• Pop-Star Composer: The film boasts songs by Wang Chung.
  • Rabid Cop: Chance is a violent cop who's brash with authority figures, doesn't like it when the rules get in the way of his plans, takes evidence without following protocol and, oh yes, uses blackmail and armed robbery to further his investigation. All in the name of justice, mind you.
    Chance: I'm gonna bag Masters, and I don't give a shit how I do it.
  • Real Life Writes the Plot: Played with. When Chance is chasing Carl Cody at the airport, William Friedkin and William Petersen were both in agreement that Chance should run on top of the rail of the horizontal escalator rather than push through people as Cody does as he flees, but the head of the airport was present when they were filming and didn't want to risk it, so they declined to allow it. Petersen suggested they film a "rehearsal" take, and did the run as they wanted. The airport management wasn't pleased, but they successfully got the shot.
  • Reassigned to Antarctica: In the alternate ending Chance and Vukovich are reassigned to Alaska. The sequence was shot to appease the studio but the film was always intended to end the way it did
  • Retirony: Jimmy Hart himself ends up getting killed by Jack and Masters, while investigating their warehouse.
  • Revenge Before Reason: This is what eventually defines Chance.
  • Shoot the Shaggy Dog: The film ends with Masters dead, but just seconds after he successfully managed to burn all evidence of his crimes, making Chance's psychotic crusade to bring him to justice completely worthless even if we didn't take into account the fact Masters killed Chance.
  • Shown Their Work: The counterfeiting montage looks authentic because Friedkin consulted actual counterfeiters who had done time. The "consultant" actually did the scenes that do not show Willem Dafoe on camera to give this sequence more authenticity even though the actor learned how to print money.
  • Sir Swears-a-Lot: Both Chance and Vukovich.
  • Sociopathic Hero: By the mid-point Chance has been established as one, engineering a robbery to get the money Masters asked, but even before that, he casually mistreats his girlfriend/informant Ruth, and he says he'd immediately get her back in jail should she ever stop being his CI.
  • Spared by the Adaptation: Played with. In the novel, Vukovich is arrested for the shady dealings he participated in with Chance, with the understanding that he'll plead out and get a moderately light sentence, as much of it was instigated by Chance himself.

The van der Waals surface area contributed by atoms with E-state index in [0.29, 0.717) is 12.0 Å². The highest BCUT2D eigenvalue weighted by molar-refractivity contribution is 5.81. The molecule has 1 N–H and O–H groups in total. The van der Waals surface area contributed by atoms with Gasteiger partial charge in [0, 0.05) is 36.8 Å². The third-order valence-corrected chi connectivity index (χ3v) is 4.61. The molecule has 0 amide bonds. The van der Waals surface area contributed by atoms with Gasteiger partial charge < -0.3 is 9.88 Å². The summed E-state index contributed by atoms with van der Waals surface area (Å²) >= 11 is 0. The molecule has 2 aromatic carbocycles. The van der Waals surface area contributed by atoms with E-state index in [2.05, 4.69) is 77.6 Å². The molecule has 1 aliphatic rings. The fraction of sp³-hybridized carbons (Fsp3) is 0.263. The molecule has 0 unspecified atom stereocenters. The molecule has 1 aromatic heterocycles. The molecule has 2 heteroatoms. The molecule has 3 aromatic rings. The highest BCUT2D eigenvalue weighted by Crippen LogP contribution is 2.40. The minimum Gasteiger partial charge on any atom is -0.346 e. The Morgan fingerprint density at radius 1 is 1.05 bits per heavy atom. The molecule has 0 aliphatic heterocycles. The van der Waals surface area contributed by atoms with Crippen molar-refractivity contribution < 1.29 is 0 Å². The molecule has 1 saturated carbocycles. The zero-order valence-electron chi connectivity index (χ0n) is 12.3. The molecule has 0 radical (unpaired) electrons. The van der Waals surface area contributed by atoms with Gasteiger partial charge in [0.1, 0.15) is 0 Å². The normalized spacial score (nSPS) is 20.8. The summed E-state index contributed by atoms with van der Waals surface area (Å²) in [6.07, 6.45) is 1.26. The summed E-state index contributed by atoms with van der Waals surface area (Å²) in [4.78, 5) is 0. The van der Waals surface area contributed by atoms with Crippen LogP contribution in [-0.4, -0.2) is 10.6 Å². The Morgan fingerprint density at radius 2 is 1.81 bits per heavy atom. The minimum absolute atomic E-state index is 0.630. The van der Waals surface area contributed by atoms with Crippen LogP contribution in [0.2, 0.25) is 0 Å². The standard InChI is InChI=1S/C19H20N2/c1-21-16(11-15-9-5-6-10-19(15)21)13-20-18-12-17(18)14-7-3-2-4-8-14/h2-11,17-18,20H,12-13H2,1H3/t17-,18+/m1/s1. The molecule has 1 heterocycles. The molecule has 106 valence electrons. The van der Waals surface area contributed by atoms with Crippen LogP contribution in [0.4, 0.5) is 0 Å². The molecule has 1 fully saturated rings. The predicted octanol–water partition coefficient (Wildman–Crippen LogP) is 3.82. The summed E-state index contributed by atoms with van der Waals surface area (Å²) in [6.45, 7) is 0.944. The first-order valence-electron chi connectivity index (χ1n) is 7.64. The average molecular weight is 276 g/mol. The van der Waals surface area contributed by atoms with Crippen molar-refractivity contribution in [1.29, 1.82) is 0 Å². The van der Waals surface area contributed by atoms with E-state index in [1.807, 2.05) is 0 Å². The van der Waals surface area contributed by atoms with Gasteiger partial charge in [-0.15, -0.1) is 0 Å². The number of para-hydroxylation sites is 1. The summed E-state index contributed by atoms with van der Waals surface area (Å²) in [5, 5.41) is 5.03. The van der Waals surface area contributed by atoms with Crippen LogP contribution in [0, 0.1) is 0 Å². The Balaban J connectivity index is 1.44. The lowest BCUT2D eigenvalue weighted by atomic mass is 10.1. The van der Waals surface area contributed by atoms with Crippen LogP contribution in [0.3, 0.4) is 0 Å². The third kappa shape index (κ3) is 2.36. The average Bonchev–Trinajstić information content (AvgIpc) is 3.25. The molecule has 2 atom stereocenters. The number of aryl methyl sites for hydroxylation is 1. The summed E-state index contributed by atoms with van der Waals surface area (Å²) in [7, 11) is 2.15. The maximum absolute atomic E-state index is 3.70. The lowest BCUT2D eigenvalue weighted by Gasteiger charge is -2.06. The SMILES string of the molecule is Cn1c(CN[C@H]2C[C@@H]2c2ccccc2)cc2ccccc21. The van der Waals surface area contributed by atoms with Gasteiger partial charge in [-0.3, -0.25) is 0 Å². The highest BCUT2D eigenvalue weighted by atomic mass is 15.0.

• Surprisingly Sudden Death: Near the end, Chance is shot dead in a fight with the Big Bad's henchman, Jack. His death is very abrupt and undramatic, with no last-minute speech, and it's given no special attention.
  • Took a Level in Badass: For better or worse, at the end, it is revealed that the events of the film have turned the meek and straight-laced Vukovich into a Cowboy Cop like Chance was.
  • A Tragedy of Impulsiveness: One of the scenes in the second half of the movie is this. One of the two fellow agents who were trying to rescue Ling, was shooting at Chance and Vukovich, the robbers, only for him to get startled when another vehicle crashes into theirs. The rifleman's weapon then discharges, killing the victim of the robbery himself.
    • For that matter, Chance's entire sting operation to take Masters down falls into this. He's so desperate to get the money for Master's down payment demand that he follows the tip of his informant, (who clearly has issues with him) and accidentally robs an undercover fed. Worse is that he keeps going with the plan as-is despite Masters very clearly indicating that he knows they're not who they say they are (rich guys from Florida with no tan) and when Chance makes the down payment drop of the $50,000, Masters all but says he knows Chance's methods to secure it were illegal, and thus pretty much everything Chance will get on him will be inadmissible.
  • Understatement: The car chase ends with a radio report stating that there's a "minor tie-up" on the freeway.
  • Villain Protagonist: Chance happens to be this as a result of his extreme actions in the name of justice and/or revenge.
  • What Happened to the Mouse?: Chance manages to re-capture Cody. We never learn what he did with him, as the film cuts to the pre-planned stakeout to get Masters.